01.02.14

In Fighting the Harmful Use of Alcohol, Abstinence May Not Be the (Only) Solution

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Source: http://i.imgur.com/M8jbG.jpg

Source: http://i.imgur.com/M8jbG.jpg

Ever since our prehistoric ancestors discovered the pleasant psychoactive effects of fermented beverages, alcohol dependency and alcoholism have been drinking’s perennial companions. According to the World Health Organization (WHO), 2.5 million deaths each year result from the harmful use of alcohol, accounting for nearly 4% of all deaths worldwide. And that is not to mention the enormous burden of morbidity from the negative health effects, violence and injuries associated with alcohol consumption.

However, such worldwide statistics conceal extreme geographic variations. In Hungary, for instance, an estimated 15% of males are suffering from alcohol use disorder, and in Russia the rate is over 16%. In countries with strong cultural and religious taboos against the consumption of alcohol, such as Kuwait and Saudi Arabia, the rates of alcohol use disorder are near zero.

In an effort to curb the many harms associated with alcohol abuse, countries have experimented with a number of interventions. Among the best known is the U.S. government’s (largely failed) effort to criminalize the sale of alcohol between 1917 and 1931 (see U.S. Constitutional Amendment XVIII). Many other countries have attempted similar prohibitions, which also ultimately failed (e.g. Norway and that of vodka in Russia). Still other countries, such as Bangladesh and Brunei continue to impose a nearly universal prohibition on the sale of alcohol. Moreover, virtually every country in the world places limits on the sale, consumption, price, and other aspects of alcohol distribution and use. Some governments have tried more innovative approaches. For example, Amsterdam recently raised controversy by offering alcoholics beer in exchange for cleaning city streets.

Despite the panoply of available government interventions, alcohol use disorder remains stubbornly persistent. Partly, this is due to many governments not making full use of effective interventions. However, while such interventions have the potential to be effective if properly implemented, it is also clear that government proscriptions alone cannot eliminate the harmful use of alcohol. Short of a Brunei-style prohibition (which experience in the U.S. and elsewhere demonstrates is not possible without near-universal cultural and/or religious buy-in), much of the work of preventing harmful use of alcohol will depend on providing proper treatment and care for alcohol-dependent and alcoholic people.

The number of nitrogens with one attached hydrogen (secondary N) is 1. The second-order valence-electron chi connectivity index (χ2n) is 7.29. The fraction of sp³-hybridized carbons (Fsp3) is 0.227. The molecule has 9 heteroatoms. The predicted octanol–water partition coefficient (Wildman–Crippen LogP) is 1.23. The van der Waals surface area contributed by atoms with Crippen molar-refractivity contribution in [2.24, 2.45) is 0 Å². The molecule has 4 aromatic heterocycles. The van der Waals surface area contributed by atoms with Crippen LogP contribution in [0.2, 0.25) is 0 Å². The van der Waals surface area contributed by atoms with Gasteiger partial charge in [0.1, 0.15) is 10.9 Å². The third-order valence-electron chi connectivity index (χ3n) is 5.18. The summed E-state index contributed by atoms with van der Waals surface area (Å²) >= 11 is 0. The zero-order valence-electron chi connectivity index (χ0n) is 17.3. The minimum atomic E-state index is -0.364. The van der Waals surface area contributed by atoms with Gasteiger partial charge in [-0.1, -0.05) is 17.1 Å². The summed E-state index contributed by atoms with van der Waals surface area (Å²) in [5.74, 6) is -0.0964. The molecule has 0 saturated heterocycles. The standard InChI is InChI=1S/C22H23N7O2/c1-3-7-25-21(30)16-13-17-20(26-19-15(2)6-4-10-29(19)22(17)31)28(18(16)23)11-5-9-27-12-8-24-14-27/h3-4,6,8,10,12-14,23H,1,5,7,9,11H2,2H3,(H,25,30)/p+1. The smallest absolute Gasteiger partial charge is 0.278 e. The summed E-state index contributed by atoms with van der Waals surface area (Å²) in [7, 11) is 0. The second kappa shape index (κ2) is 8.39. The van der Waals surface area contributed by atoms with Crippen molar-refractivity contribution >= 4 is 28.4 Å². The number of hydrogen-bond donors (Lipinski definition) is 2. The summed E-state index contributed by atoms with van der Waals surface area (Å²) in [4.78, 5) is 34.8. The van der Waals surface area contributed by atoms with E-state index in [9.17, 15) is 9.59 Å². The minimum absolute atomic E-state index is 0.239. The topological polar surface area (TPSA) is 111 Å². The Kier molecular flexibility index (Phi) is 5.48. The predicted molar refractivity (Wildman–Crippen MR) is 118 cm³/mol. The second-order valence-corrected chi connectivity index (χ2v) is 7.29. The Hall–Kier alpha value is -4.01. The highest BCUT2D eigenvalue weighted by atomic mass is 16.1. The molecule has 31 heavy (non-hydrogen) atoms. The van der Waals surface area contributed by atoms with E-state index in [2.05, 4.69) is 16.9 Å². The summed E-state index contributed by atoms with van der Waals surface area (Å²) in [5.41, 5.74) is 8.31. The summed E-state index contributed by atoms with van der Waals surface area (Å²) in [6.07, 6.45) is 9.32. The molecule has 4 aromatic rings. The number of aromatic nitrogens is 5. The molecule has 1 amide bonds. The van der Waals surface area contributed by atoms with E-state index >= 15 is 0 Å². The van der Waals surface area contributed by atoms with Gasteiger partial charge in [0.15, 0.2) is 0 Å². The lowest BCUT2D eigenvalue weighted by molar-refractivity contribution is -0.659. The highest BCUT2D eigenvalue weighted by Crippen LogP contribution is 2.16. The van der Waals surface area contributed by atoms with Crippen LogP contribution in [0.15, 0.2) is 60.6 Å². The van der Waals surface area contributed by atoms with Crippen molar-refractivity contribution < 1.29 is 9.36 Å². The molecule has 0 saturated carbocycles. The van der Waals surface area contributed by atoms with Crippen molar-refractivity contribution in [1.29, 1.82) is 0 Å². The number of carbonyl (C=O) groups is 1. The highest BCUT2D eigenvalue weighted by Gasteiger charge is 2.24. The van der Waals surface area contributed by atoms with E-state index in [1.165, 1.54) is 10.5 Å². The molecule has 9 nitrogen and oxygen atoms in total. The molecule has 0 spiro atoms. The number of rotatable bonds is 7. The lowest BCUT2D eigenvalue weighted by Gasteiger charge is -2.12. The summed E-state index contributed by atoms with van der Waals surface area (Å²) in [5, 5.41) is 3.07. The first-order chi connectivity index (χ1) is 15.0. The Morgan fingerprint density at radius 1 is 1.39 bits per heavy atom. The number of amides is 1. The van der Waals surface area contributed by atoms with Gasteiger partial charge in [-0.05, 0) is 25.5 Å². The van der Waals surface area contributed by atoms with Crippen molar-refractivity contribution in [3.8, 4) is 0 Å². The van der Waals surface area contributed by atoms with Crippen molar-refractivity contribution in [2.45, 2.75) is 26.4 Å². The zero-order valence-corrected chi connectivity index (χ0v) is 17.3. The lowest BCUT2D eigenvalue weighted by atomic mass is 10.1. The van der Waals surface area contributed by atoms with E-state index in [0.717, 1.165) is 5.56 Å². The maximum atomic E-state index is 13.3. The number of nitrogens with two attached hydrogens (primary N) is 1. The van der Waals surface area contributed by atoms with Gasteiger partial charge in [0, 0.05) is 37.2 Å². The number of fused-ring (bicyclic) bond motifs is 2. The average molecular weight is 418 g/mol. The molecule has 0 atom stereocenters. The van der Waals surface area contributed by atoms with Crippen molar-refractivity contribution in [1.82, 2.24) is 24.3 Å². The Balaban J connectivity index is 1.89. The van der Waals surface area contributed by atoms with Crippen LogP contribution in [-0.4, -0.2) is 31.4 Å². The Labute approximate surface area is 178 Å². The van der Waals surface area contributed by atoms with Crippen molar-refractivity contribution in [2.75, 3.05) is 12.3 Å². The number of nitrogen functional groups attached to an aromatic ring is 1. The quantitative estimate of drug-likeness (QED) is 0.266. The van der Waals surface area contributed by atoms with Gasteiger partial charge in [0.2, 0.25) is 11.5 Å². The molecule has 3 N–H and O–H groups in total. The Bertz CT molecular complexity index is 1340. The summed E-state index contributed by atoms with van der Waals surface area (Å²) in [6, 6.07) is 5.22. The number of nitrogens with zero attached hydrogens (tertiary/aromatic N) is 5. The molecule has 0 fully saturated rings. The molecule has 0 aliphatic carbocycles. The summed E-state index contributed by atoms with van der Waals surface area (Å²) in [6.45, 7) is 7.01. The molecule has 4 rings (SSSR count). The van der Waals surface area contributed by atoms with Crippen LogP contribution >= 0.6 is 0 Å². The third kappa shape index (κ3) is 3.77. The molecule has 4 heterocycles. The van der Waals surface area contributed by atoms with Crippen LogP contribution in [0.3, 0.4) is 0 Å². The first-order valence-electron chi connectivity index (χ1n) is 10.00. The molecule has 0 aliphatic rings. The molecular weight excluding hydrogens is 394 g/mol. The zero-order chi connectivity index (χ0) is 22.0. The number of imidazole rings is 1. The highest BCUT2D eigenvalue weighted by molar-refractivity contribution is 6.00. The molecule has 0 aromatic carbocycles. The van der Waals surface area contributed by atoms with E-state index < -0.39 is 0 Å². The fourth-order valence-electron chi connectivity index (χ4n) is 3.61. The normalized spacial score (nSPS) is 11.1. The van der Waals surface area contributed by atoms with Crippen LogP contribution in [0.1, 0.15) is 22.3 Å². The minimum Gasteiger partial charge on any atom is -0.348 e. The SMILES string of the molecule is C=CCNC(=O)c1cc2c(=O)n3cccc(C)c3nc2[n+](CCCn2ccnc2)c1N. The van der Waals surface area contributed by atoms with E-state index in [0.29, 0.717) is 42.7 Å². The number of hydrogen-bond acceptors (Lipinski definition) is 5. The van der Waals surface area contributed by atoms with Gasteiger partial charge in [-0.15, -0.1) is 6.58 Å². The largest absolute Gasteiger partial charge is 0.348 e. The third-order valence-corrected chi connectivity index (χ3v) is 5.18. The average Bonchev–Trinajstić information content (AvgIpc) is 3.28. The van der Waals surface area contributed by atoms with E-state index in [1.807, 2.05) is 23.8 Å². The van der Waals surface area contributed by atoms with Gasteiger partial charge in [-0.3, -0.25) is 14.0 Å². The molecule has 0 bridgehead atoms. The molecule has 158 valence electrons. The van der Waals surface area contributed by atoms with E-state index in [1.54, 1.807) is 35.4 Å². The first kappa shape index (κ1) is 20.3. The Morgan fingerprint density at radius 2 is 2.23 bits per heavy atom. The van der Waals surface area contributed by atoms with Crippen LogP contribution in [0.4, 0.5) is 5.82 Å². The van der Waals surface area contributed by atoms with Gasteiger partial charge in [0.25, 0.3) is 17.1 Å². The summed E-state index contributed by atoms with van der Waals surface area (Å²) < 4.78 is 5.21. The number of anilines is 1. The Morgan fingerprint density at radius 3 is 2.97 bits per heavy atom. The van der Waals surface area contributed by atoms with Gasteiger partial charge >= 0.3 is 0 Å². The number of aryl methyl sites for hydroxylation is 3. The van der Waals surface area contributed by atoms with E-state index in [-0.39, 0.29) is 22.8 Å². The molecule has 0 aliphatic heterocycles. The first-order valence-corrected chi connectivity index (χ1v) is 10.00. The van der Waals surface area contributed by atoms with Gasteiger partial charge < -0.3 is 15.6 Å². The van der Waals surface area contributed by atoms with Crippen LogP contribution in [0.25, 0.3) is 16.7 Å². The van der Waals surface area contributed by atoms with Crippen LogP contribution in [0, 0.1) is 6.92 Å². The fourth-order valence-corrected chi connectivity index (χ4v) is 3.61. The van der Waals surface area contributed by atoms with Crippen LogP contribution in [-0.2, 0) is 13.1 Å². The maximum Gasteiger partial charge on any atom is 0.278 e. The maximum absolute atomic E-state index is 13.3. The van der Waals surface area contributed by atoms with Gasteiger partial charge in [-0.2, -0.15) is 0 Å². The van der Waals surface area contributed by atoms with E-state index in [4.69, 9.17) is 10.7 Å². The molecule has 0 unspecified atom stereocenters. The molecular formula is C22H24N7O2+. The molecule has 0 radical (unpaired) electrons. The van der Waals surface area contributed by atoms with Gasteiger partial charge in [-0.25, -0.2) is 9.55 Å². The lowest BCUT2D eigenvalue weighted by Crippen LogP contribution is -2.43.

A recent New York Times op-ed by Gabrielle Glaser calls into question one of the central tenets of treating dependency and alcoholism. As she points out, common belief is that, for those who engage in harmful use of alcohol, the only solution is complete abstention. While “American doctors typically prescribe drugs with the goal of abstinence,” Ms. Glaser argues that this is not the only the solution. She points to a study in which the use of naltrexone (an opioid antagonist) in conjunction with moderate alcohol consumption was 78% effective in reducing alcohol consumption among participants. Moreover, programs such as Moderation Management (M.M.)—an alternative to A.A.—help drinkers to manage their drinking without the need for complete abstinence. Such programs have achieved considerable success, and (unlike A.A.) tend to appeal particularly to women.

As Ms. Glaser herself points out, for some—such as those with severe drinking problems—abstinence may remain the only viable solution. However, for the great majority of problem drinkers, moderation can provide a useful alternative to abstinence. Ultimately, placing a meaningful dent in the tremendous harm associated with the misuse of alcohol will require the combination of innovative government interventions and flexible and novel approaches to behavior modification.

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